To me the other great experience, probably the key experience, the pinnacle, the best is to surf in good waves either alone or with just a few other surfers in the water.
This is my other answer to what is good about, or what does surfing mean.
Surfing is definitely about surfing good waves with a magic board and just a few guys/girls to share it with.
This is pretty much stating the obvious, master of the bleeding obvious I am.
You do need the magic or at least good reliable board so you take advantage of the session and don’t blow the wave of the day if you get it. But unless you live in a remote region or a great wave region this situation, uncrowded perfection, is very uncommon and requires a good deal of perseverance and effort to bring about, but ultimately I think it is a key ingredient to defining what surfing should at times be. You will need to follow a lifestyle pattern that will allow you to achieve this at least a couple of times a year or ideally every month or two to be, in my opinion, in the game to be a surfer in tune with surfing.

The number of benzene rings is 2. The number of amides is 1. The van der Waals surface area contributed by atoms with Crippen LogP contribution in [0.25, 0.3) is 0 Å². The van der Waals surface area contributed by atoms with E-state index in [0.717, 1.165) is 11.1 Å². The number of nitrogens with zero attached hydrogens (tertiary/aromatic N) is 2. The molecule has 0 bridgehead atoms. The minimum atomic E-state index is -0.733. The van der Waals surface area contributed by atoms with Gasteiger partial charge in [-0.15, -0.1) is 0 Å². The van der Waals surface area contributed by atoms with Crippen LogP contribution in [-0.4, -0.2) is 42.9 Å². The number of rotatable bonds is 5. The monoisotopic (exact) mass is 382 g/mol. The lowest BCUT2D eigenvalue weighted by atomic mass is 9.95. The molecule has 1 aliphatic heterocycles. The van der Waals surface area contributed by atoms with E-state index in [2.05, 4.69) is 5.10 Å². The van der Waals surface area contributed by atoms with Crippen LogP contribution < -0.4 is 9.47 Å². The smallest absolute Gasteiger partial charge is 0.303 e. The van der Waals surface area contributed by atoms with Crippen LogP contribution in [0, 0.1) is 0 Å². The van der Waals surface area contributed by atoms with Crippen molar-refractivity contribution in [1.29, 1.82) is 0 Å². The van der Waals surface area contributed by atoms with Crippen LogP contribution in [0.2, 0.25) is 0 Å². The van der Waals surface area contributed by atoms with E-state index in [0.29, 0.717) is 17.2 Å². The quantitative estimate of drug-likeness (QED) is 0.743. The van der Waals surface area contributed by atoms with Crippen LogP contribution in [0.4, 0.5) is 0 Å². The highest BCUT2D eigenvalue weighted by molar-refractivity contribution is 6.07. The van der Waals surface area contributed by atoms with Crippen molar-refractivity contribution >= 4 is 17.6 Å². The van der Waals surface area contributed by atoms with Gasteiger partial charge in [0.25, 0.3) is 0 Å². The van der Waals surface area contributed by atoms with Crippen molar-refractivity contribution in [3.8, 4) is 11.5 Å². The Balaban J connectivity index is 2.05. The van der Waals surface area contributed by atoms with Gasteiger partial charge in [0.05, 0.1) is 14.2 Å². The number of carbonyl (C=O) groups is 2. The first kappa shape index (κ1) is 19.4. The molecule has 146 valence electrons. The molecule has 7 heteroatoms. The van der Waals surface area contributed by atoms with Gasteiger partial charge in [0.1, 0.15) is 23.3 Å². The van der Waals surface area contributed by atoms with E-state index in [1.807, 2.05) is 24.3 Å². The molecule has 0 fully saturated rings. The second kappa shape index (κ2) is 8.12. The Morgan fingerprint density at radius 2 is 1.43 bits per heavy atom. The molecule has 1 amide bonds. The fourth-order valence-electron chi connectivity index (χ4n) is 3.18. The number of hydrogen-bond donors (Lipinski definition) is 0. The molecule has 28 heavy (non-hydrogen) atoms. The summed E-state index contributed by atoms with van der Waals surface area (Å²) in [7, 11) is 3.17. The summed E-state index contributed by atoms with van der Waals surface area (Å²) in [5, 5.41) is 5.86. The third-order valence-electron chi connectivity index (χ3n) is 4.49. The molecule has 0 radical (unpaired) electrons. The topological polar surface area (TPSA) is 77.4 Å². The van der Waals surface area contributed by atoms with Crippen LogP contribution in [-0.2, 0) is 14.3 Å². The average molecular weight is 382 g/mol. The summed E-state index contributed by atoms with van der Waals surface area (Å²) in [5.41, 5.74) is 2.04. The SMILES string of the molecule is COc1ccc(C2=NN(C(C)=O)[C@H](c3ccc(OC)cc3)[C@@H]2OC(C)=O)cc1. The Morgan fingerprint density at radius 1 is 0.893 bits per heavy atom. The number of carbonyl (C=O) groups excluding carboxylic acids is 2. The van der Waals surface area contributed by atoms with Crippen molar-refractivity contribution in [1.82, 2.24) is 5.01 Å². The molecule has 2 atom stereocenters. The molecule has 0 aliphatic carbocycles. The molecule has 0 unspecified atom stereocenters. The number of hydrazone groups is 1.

There are more spiritual connotations to the surfing experience, the bonding with the ocean, swell rhythm, tide flow etc. I’m not a big subscriber of this but going surfing can make you feel pretty good no doubt. And you definitely need to stay in touch with the ocean to be on hand and be ready for the good days.
Midget Farrelly I believe made the statement the best surfer is the one having the most fun, for some guys it’s about surfing the biggest meanest waves possible, for others it’s the reverse.
Surfing is a personal journey I say don’t waste your life go surfing.
This is another general quote I’ve heard “at the end of your life not many people make the statement I wish I spent more time at work”.